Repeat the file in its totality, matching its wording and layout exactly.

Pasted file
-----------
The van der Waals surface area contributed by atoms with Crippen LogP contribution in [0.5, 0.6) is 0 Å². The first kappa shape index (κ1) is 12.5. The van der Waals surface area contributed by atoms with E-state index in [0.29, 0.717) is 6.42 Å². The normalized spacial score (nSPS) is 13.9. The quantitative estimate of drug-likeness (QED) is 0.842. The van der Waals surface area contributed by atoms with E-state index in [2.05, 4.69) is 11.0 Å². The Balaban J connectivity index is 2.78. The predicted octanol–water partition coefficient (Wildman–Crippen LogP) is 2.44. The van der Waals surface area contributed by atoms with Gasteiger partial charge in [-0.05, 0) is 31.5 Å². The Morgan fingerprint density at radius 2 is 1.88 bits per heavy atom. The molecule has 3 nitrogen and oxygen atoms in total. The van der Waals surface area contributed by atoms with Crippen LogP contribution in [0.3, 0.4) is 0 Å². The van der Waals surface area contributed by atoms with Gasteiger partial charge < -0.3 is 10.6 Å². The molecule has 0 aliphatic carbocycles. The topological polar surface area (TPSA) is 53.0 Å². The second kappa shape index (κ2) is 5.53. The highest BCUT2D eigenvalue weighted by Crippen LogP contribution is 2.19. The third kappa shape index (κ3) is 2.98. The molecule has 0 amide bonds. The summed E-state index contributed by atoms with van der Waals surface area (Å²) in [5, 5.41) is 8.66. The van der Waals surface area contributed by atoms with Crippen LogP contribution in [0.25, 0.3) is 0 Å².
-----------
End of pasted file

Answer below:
The van der Waals surface area contributed by atoms with Crippen LogP contribution in [0.5, 0.6) is 0 Å². The first kappa shape index (κ1) is 12.5. The van der Waals surface area contributed by atoms with E-state index in [0.29, 0.717) is 6.42 Å². The normalized spacial score (nSPS) is 13.9. The quantitative estimate of drug-likeness (QED) is 0.842. The van der Waals surface area contributed by atoms with E-state index in [2.05, 4.69) is 11.0 Å². The Balaban J connectivity index is 2.78. The predicted octanol–water partition coefficient (Wildman–Crippen LogP) is 2.44. The van der Waals surface area contributed by atoms with Gasteiger partial charge in [-0.05, 0) is 31.5 Å². The Morgan fingerprint density at radius 2 is 1.88 bits per heavy atom. The molecule has 3 nitrogen and oxygen atoms in total. The van der Waals surface area contributed by atoms with Crippen LogP contribution in [0.3, 0.4) is 0 Å². The van der Waals surface area contributed by atoms with Gasteiger partial charge < -0.3 is 10.6 Å². The molecule has 0 aliphatic carbocycles. The topological polar surface area (TPSA) is 53.0 Å². The second kappa shape index (κ2) is 5.53. The highest BCUT2D eigenvalue weighted by Crippen LogP contribution is 2.19. The third kappa shape index (κ3) is 2.98. The molecule has 0 amide bonds. The summed E-state index contributed by atoms with van der Waals surface area (Å²) in [5, 5.41) is 8.66. The van der Waals surface area contributed by atoms with Crippen LogP contribution in [0.25, 0.3) is 0 Å².